Three Ways to Get Paperless – Right Now!
You’re hardly the last lawyer to go paperless. But you probably aren’t an early adopter like Donna Neff, either — her estates and trusts practice has been paperless for years. Like most, you’re probably parked somewhere between the all-digital and all-paper camps — dreading change, but knowing it’s inevitable. So we asked Donna, co-author of the brand-new book “Paperless in One Hour for Lawyers,” for tips on getting started — the right way.
Going paperless has quickly gone from a matter of “if” to a matter of “when.” Are you thinking of taking the plunge? Do the tasks seem so monumental you don’t even know where to start? Or maybe you’ve begun the transition but aren’t sure what to do next? Here are three easy tips to get you on the paperless bandwagon, and fast.
1. Get buy-in. You can have the fanciest paperless processes going, but if they aren’t embraced by those responsible for their practical, day-to-day implementation, well, you will go nowhere fast. It’s essential that you have 100 percent support from your staff and colleagues. I’m not exaggerating — resistance from even one person can throw the entire project off the rails. Here are a few ways to help get buy-in:
- Be a positive role model — enthusiasm is infectious.
- Involve the whole team at every step with regular meetings.
- Keep it fun. For example, you could have a contest for the best paperless tip of the week.
2. Invest in a fantastic scanner. This will be the workhorse of your paperless office, so don’t skimp. You don’t have to break the bank but do consider speed, ease of use, scanning quality and connectivity (including Wi-Fi). Above all, do your research before purchasing and talk to others about what they use. My recommended list for a solo or small firm is very short: Fujitsu’s ScanSnap iX500. Its speed, quality and wireless capability are top-notch, and the setup is quick and easy.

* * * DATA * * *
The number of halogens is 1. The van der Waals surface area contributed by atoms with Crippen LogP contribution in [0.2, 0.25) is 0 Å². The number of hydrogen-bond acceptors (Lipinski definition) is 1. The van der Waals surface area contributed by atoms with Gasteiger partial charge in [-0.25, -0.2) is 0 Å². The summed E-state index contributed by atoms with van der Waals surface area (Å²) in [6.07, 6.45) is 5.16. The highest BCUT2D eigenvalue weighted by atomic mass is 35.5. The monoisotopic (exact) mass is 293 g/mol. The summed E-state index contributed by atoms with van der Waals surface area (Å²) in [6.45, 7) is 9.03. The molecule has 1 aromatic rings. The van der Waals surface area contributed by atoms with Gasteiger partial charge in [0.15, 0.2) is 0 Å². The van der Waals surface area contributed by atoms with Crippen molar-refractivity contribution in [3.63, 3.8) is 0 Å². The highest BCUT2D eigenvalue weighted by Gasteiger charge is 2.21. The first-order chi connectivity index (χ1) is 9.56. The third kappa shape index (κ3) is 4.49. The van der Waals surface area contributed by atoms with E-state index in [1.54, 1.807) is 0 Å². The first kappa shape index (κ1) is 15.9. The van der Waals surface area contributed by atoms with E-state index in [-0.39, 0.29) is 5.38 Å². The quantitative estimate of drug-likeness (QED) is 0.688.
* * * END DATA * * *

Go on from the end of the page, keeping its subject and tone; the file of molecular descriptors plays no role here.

3. Create a document management system (DMS). If your budget is limited and you aren’t keen to lock into the subscription service required by some commercial DMS software programs, don’t dismay. Small offices (less than 10 people) can go DIY. If you want to go the DIY DMS route, your system should include the following:
- A process for converting documents (physical and electronic) to PDF. Consider when a document is to be converted (scanned), by whom and what to do with the original. My advice is to convert documents immediately upon receipt. When starting out, you want to “scan forward” with new files and leave archived files as they are.
- A detailed and logical file-naming system. File naming needs to be standardized and used consistently by everyone. Drive home to staff that a misfiled or badly named e-document is basically lost if no one can find it.
- A series of procedures for how e-documents are to be organized and stored. Think of this as your system of electronic filing cabinets. Set out exactly how files, folders and sub-folders are to be named and structured. Work within each broad area, such as client work, firm accounting, administration. Then create predefined folders and sub-folders for each type of matter commonly handled by your firm. We call them “folder templates” so that when a new matter is opened, the appropriate folder template can be copied, pasted and renamed.
Be warned: Going the DIY DMS route will require a significant investment of time up-front to develop, but the cost drops dramatically once your system is running.
Donna Neff is a lawyer, a Certified Specialist in Estates and Trusts Law and a member of the Society of Trust and Estate Practitioners. She is co-author with Sheila E. Blackford of the new book “Paperless in One Hour for Lawyers,” available from the ABA bookstore. Donna has frequently presented at ABA TECHSHOW and served on its Planning Board from 2010 to 2012. She blogs weekly at www.nefflawoffice.com/blog.
More Tips for Going Paperless
- Five Moves Toward Paperless Perfection by Joan Feldman
- Ditching Paper? MacSparky to the Rescue by Heidi Alexander
- Step Right Up to the Paperless Office by John Gilbert
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